That morning was pretty typical of our backpacking experience in that we arrived at our stated time only to find out that we wouldn’t be leaving for hours. Ours and the boats around us slowly filled up with passengers, casting off one by one once they’d reached capacity. Finally, we were on our way.
The scenery did not disappoint. As I wrote in my journal that night,
“This ride has been probably my favorite part of the trip so far. As we slid through the water, hitting only the occasional bump as we went over another boat’s wake, the world passed by in a continuous stream of green-mountained splendor, punctuated occasionally by a bamboo hut village or some farmers or fisherfolk at work.
I felt worlds away from civilization, like it was just us and the sunshine and the breeze coming in through the open, glassless windows. Even though the scenery didn’t change much, it never got boring. The river was punctuated by rocks sticking up out of the water at random, and the rest was all sandy beaches and rolling green hills.
Occasionally a giant boat would pass by, a long iron monstrosity with an entire two-story house perched on the back, often with a satellite dish. It was a pretty interesting juxtaposition.
Laos is absolutely breathtakingly gorgeous. The passengers seemed well content, buying food from the little snack bar of sorts and sitting in the windows with a foot or two dangling out over the water. It was hard not to feel at peace.”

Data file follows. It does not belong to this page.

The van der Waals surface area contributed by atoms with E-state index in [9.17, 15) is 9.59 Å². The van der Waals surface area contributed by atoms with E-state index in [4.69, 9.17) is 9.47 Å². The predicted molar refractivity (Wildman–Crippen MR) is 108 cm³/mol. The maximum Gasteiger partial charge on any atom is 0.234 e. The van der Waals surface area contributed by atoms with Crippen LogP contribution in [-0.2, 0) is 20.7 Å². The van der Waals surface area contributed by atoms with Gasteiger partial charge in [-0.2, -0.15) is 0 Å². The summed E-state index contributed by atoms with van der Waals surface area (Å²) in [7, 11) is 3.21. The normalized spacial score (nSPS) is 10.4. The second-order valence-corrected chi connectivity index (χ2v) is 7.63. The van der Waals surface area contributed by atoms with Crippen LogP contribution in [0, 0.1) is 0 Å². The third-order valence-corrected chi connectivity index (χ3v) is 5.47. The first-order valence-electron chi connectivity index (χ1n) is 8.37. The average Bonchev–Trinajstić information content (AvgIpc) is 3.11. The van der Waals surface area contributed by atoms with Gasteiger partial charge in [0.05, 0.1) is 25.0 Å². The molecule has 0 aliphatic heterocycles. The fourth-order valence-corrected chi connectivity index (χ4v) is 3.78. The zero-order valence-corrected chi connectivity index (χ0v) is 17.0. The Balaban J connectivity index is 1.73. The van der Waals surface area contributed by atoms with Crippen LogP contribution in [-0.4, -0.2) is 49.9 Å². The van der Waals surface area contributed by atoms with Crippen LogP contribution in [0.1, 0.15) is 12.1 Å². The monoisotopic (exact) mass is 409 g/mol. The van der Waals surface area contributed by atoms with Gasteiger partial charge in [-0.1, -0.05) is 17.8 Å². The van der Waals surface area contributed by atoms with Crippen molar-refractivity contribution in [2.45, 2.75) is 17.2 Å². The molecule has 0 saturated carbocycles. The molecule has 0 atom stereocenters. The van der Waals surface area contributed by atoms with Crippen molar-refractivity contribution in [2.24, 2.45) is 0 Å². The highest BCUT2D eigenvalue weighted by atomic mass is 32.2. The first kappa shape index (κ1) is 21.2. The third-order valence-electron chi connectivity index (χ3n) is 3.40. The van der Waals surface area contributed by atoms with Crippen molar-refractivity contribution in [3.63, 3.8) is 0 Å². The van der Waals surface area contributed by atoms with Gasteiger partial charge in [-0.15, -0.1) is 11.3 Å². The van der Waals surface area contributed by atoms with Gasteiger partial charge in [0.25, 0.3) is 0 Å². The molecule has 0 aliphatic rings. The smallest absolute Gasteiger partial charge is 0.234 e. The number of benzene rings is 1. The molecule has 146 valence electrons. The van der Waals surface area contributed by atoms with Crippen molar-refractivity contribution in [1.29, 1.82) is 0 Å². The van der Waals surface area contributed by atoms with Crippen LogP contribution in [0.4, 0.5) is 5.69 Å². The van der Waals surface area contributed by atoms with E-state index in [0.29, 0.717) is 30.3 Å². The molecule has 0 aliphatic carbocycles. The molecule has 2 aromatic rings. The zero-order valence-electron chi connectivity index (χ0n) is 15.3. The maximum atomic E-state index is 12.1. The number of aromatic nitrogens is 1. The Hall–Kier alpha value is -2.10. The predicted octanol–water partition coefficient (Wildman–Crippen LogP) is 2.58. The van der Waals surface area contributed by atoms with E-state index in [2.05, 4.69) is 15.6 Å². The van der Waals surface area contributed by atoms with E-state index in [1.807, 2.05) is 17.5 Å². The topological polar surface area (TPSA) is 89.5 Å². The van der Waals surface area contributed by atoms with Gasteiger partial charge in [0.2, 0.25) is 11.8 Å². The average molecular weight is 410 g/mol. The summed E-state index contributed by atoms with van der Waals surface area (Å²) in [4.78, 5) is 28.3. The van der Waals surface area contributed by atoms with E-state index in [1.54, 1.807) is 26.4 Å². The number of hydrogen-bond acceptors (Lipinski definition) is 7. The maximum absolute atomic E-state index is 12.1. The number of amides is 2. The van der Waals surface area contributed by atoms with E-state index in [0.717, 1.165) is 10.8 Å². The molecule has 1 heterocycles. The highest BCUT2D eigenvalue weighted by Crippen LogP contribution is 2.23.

The sun was starting to set when our boat finally turned toward the shore. We would be spending the night in Pak Beng (or Pakbeng), a village that seemed to have been built for the sole purpose of housing people off the slow boat. The place was crowded with guest houses, hotels, restaurants, and bars. As more and more longboats docked, hordes of tired, hungry travelers descended upon Pak Beng like a swarm of locusts. For a while, it was pure madness as people rushed off to find accommodations.
In typical backpacker style, we hadn’t researched places to stay ahead of time, let alone booked ahead. Thankfully, we were able to find a room in a cheap (if somewhat sketchy) guest house despite the crowds.
The next morning, we got to the boats early again to try to grab another round of good seats. For the most part we succeeded, even though this boat was considerably less comfortable than the first. We ended up on wooden benches, where the cushions we’d purchased in Huay Xai quite literally saved our bottoms during the nine-hour-long ride.